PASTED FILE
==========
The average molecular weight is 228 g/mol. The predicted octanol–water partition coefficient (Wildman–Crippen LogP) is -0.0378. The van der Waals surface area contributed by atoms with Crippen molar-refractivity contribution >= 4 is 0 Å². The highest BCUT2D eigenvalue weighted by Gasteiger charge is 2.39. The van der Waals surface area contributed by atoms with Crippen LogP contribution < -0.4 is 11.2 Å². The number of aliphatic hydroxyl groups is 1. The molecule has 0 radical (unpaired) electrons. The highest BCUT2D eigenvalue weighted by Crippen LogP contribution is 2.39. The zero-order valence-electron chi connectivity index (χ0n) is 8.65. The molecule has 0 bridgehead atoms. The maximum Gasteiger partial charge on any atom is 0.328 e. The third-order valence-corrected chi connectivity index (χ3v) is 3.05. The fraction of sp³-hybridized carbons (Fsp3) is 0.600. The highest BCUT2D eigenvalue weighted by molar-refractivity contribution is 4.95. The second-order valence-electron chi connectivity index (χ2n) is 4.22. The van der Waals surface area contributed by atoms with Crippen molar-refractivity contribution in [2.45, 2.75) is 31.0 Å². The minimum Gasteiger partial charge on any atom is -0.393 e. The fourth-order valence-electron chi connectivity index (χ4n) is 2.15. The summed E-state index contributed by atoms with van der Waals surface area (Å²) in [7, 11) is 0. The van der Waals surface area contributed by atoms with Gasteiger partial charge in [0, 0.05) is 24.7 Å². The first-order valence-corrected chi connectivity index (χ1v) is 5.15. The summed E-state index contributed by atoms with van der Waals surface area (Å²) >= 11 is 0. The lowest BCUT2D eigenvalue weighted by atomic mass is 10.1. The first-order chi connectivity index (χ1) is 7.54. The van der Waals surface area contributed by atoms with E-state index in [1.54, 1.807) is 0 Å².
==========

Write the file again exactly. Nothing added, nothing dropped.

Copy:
The average molecular weight is 228 g/mol. The predicted octanol–water partition coefficient (Wildman–Crippen LogP) is -0.0378. The van der Waals surface area contributed by atoms with Crippen molar-refractivity contribution >= 4 is 0 Å². The highest BCUT2D eigenvalue weighted by Gasteiger charge is 2.39. The van der Waals surface area contributed by atoms with Crippen LogP contribution < -0.4 is 11.2 Å². The number of aliphatic hydroxyl groups is 1. The molecule has 0 radical (unpaired) electrons. The highest BCUT2D eigenvalue weighted by Crippen LogP contribution is 2.39. The zero-order valence-electron chi connectivity index (χ0n) is 8.65. The molecule has 0 bridgehead atoms. The maximum Gasteiger partial charge on any atom is 0.328 e. The third-order valence-corrected chi connectivity index (χ3v) is 3.05. The fraction of sp³-hybridized carbons (Fsp3) is 0.600. The highest BCUT2D eigenvalue weighted by molar-refractivity contribution is 4.95. The second-order valence-electron chi connectivity index (χ2n) is 4.22. The van der Waals surface area contributed by atoms with Crippen molar-refractivity contribution in [2.45, 2.75) is 31.0 Å². The minimum Gasteiger partial charge on any atom is -0.393 e. The fourth-order valence-electron chi connectivity index (χ4n) is 2.15. The summed E-state index contributed by atoms with van der Waals surface area (Å²) in [7, 11) is 0. The van der Waals surface area contributed by atoms with Gasteiger partial charge in [0, 0.05) is 24.7 Å². The first-order valence-corrected chi connectivity index (χ1v) is 5.15. The summed E-state index contributed by atoms with van der Waals surface area (Å²) >= 11 is 0. The lowest BCUT2D eigenvalue weighted by atomic mass is 10.1. The first-order chi connectivity index (χ1) is 7.54. The van der Waals surface area contributed by atoms with E-state index in [1.54, 1.807) is 0 Å².